Fig. 7. Contour map of the Kg value, refer to (1), in the site areas. The higher Kg values appear in the southern area.

V. DISCUSION AND CONCLUSION Geotechnical investigation (boreholes, penetrometic tests, etc), local instrumentation placed in boreholes (piezometers, inclinometers) are generally employed for assessing site effect in slope instabilities. Even though these studies provide direct information on the slope material, except by multiplying the number of tests, these methods are not able to image the lateral variability of slope characteristics [22]. Microtremor investigations have proved to be an effective tool for assessment of site effects in the case of residual soil slope. In such conditions, the microtremor HVSR method is very useful for quantitative seismic microzonation and assessment of earthquake induced slope instabilities. At the same time, the costs of measurements and processing are kept low, because no active source is needed. Microtremor performed in residual soil slope at site near Batu town, showed that the predominant frequencies are concentrated at about 1- 5.5 Hz (Figure 4) and amplification factor varied from 2.5 -10 (Figure 5). An important remark should be noticed that the geological factors are more dominant rather than topographic effects to the Am variation. Based on the predominant frequencies and their amplification factors, one important parameter, Kg, could be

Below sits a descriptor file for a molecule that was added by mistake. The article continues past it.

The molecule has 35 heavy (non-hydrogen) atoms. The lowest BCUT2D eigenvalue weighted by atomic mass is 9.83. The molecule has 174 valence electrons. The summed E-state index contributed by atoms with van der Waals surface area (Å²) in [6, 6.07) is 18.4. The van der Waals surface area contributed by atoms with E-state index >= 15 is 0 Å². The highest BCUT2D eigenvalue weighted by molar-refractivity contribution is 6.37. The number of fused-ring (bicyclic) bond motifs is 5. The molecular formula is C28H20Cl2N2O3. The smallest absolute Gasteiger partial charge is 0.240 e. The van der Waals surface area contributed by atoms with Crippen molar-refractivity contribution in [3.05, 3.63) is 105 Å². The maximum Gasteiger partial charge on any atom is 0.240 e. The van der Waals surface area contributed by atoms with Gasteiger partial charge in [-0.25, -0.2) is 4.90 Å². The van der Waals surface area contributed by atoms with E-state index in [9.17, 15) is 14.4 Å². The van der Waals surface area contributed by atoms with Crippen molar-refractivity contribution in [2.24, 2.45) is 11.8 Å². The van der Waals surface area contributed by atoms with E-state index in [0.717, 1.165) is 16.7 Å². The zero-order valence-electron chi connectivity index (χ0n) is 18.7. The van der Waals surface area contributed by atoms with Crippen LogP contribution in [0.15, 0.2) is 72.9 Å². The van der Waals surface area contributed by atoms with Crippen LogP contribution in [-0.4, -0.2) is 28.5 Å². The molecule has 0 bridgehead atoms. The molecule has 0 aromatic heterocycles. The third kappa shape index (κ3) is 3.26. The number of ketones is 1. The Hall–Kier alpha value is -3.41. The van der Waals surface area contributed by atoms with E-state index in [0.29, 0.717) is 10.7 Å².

determined to assess the local site effects. In this study, the Kg values in the southern areas are higher than the northern areas, as indicated as weak zones which may fail during earthquake. Nevertheless, before more general conclusion can be made and to find out the origin of the difference between the southern and the northern area, microtremor modeling which inverts observed HVSR to find soil model should be performed, including analysis of their dynamic physical behavior.

ACKNOWLEDGMENT The authors are indebted to R. kiswanto, Irma Novalita, S.Si and Yedi Darmadi, S.Si for their help in field measurements. They also extended their gratitude to the Meteorological, Climatological and Geophysical Agency (BMKG) for providing the microtremor equipment. REFERENCES